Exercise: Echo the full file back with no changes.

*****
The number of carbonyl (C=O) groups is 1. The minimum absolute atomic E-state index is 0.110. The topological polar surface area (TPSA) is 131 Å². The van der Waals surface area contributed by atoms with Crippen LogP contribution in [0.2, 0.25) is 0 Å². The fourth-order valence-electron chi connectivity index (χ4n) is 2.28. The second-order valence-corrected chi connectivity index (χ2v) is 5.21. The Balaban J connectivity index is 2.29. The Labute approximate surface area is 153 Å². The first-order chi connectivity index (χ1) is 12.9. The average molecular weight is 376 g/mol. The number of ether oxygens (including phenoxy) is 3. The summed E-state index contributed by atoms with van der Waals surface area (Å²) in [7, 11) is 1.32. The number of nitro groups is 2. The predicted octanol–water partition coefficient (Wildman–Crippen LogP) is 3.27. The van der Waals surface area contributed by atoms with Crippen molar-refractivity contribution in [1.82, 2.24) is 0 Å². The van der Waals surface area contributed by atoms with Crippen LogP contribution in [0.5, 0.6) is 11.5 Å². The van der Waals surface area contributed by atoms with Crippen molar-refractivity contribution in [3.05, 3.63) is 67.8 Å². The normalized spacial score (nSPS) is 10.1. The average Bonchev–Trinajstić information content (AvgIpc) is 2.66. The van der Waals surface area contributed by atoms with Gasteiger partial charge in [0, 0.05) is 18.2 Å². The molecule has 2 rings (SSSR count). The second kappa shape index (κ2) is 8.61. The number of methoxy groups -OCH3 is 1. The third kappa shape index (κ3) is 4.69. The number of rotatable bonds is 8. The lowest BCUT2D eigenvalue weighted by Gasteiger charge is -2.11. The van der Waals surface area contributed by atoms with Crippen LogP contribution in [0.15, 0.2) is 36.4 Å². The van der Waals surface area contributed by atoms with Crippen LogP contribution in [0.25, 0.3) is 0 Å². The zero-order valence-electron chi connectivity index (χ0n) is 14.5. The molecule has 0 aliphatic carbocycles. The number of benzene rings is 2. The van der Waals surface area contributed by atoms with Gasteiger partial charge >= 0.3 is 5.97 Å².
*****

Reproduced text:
The number of carbonyl (C=O) groups is 1. The minimum absolute atomic E-state index is 0.110. The topological polar surface area (TPSA) is 131 Å². The van der Waals surface area contributed by atoms with Crippen LogP contribution in [0.2, 0.25) is 0 Å². The fourth-order valence-electron chi connectivity index (χ4n) is 2.28. The second-order valence-corrected chi connectivity index (χ2v) is 5.21. The Balaban J connectivity index is 2.29. The Labute approximate surface area is 153 Å². The first-order chi connectivity index (χ1) is 12.9. The average molecular weight is 376 g/mol. The number of ether oxygens (including phenoxy) is 3. The summed E-state index contributed by atoms with van der Waals surface area (Å²) in [7, 11) is 1.32. The number of nitro groups is 2. The predicted octanol–water partition coefficient (Wildman–Crippen LogP) is 3.27. The van der Waals surface area contributed by atoms with Crippen molar-refractivity contribution in [1.82, 2.24) is 0 Å². The van der Waals surface area contributed by atoms with Crippen LogP contribution in [0.5, 0.6) is 11.5 Å². The van der Waals surface area contributed by atoms with Crippen molar-refractivity contribution in [3.05, 3.63) is 67.8 Å². The normalized spacial score (nSPS) is 10.1. The average Bonchev–Trinajstić information content (AvgIpc) is 2.66. The van der Waals surface area contributed by atoms with Gasteiger partial charge in [0, 0.05) is 18.2 Å². The molecule has 2 rings (SSSR count). The second kappa shape index (κ2) is 8.61. The number of methoxy groups -OCH3 is 1. The third kappa shape index (κ3) is 4.69. The number of rotatable bonds is 8. The lowest BCUT2D eigenvalue weighted by Gasteiger charge is -2.11. The van der Waals surface area contributed by atoms with Crippen LogP contribution in [0.15, 0.2) is 36.4 Å². The van der Waals surface area contributed by atoms with Crippen LogP contribution in [0.25, 0.3) is 0 Å². The zero-order valence-electron chi connectivity index (χ0n) is 14.5. The molecule has 0 aliphatic carbocycles. The number of benzene rings is 2. The van der Waals surface area contributed by atoms with Gasteiger partial charge >= 0.3 is 5.97 Å².